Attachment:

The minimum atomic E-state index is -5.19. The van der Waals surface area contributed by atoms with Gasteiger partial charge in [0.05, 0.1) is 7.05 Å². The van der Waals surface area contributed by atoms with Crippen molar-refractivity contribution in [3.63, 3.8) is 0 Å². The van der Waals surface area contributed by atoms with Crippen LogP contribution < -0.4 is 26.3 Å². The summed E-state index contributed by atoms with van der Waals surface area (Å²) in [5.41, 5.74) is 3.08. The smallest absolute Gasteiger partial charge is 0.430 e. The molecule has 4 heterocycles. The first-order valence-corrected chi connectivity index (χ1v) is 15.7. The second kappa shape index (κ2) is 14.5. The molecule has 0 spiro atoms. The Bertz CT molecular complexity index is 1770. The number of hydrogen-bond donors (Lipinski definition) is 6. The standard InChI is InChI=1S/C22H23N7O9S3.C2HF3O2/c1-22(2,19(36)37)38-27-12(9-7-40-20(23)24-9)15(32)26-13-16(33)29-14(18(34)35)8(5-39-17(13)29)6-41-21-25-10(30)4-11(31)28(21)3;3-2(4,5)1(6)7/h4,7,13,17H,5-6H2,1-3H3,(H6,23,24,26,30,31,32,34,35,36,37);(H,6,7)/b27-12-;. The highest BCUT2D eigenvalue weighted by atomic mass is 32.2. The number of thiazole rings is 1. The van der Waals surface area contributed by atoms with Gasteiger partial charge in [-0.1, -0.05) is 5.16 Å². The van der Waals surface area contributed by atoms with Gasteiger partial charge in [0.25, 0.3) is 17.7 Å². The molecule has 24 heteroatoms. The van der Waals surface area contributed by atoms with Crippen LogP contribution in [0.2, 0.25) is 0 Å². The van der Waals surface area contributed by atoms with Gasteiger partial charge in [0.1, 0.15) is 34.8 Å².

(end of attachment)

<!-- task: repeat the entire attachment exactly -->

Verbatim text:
The minimum atomic E-state index is -5.19. The van der Waals surface area contributed by atoms with Gasteiger partial charge in [0.05, 0.1) is 7.05 Å². The van der Waals surface area contributed by atoms with Crippen molar-refractivity contribution in [3.63, 3.8) is 0 Å². The van der Waals surface area contributed by atoms with Crippen LogP contribution < -0.4 is 26.3 Å². The summed E-state index contributed by atoms with van der Waals surface area (Å²) in [5.41, 5.74) is 3.08. The smallest absolute Gasteiger partial charge is 0.430 e. The molecule has 4 heterocycles. The first-order valence-corrected chi connectivity index (χ1v) is 15.7. The second kappa shape index (κ2) is 14.5. The molecule has 0 spiro atoms. The Bertz CT molecular complexity index is 1770. The number of hydrogen-bond donors (Lipinski definition) is 6. The standard InChI is InChI=1S/C22H23N7O9S3.C2HF3O2/c1-22(2,19(36)37)38-27-12(9-7-40-20(23)24-9)15(32)26-13-16(33)29-14(18(34)35)8(5-39-17(13)29)6-41-21-25-10(30)4-11(31)28(21)3;3-2(4,5)1(6)7/h4,7,13,17H,5-6H2,1-3H3,(H6,23,24,26,30,31,32,34,35,36,37);(H,6,7)/b27-12-;. The highest BCUT2D eigenvalue weighted by atomic mass is 32.2. The number of thiazole rings is 1. The van der Waals surface area contributed by atoms with Gasteiger partial charge in [-0.1, -0.05) is 5.16 Å². The van der Waals surface area contributed by atoms with Gasteiger partial charge in [0.25, 0.3) is 17.7 Å². The molecule has 24 heteroatoms. The van der Waals surface area contributed by atoms with Crippen LogP contribution in [0.2, 0.25) is 0 Å². The van der Waals surface area contributed by atoms with Gasteiger partial charge in [0.1, 0.15) is 34.8 Å².